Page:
12. Thanks for the cue, John. I’ve been working with Just van Rossum and Tal Leming on a python library, RoboFab, which implements a standardised object model for fonts and glyphs, as well as a XML based font source format, the Unified Font Object or UFO.

    FontLab can export and import these UFO source files, either as a whole font at once, or a glyph by glyph. The glyph desriptions in XML can store cubics and quadratics but are independent of postscript, truetype formats. The UFO format is again independent of robofab, the format is documented (at the LTR Wiki), a shorter summary of the format is here.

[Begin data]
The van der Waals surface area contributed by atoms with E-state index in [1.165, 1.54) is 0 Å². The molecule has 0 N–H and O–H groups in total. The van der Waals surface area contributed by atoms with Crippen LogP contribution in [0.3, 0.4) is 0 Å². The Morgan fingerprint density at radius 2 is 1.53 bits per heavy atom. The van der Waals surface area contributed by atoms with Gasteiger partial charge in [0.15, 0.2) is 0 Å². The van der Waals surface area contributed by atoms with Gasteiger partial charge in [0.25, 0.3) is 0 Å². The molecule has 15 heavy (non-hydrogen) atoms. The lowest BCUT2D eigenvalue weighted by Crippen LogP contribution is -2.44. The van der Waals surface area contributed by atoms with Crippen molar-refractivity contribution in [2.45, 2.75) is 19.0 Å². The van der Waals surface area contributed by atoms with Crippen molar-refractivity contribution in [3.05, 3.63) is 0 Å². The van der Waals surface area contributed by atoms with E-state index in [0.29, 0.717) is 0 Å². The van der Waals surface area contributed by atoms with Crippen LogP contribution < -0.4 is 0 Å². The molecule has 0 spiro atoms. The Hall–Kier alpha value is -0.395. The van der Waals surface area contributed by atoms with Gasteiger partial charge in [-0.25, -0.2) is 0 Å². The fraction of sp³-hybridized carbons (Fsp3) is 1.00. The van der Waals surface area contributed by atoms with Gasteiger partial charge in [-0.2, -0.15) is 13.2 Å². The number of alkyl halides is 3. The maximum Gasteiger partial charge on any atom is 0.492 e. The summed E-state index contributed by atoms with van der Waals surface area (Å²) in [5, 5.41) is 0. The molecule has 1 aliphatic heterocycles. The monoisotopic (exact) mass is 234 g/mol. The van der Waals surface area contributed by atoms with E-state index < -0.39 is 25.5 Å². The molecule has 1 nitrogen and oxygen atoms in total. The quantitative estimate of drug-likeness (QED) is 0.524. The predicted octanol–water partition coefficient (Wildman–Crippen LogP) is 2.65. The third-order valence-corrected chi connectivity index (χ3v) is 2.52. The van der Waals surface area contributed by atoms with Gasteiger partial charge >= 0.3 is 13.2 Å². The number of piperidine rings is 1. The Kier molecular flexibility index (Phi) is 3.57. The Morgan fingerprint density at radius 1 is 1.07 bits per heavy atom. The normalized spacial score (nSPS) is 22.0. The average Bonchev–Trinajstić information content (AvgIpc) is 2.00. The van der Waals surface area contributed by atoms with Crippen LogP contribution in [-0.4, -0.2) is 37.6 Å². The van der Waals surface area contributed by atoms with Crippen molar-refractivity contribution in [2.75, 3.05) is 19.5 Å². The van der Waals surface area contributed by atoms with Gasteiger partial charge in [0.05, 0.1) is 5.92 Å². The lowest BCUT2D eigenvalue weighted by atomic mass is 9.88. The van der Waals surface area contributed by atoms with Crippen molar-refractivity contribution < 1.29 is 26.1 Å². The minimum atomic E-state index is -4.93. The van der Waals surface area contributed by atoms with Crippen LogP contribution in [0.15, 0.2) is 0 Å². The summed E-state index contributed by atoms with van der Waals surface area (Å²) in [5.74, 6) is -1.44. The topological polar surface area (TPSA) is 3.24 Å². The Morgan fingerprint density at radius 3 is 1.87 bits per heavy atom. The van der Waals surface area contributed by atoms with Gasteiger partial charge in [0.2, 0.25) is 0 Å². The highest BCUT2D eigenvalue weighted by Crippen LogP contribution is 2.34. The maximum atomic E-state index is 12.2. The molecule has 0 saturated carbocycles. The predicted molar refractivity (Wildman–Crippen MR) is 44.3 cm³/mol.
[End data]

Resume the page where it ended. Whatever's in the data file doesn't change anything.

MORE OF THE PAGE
Both robofab and the format are free, public and documented. I’m quite aware that doesn’t mean much in terms of whether a format will be accepted and used. But rather than lofty ideals, this stuff exists because we have a need for it and by writing generic code and using generic formats. Robofab and UFO allow use to write font, glyph and metrics tools which integrate with a FontLab or FDK based production flow without being totally dependent on FontLab’s selection of Dialogs.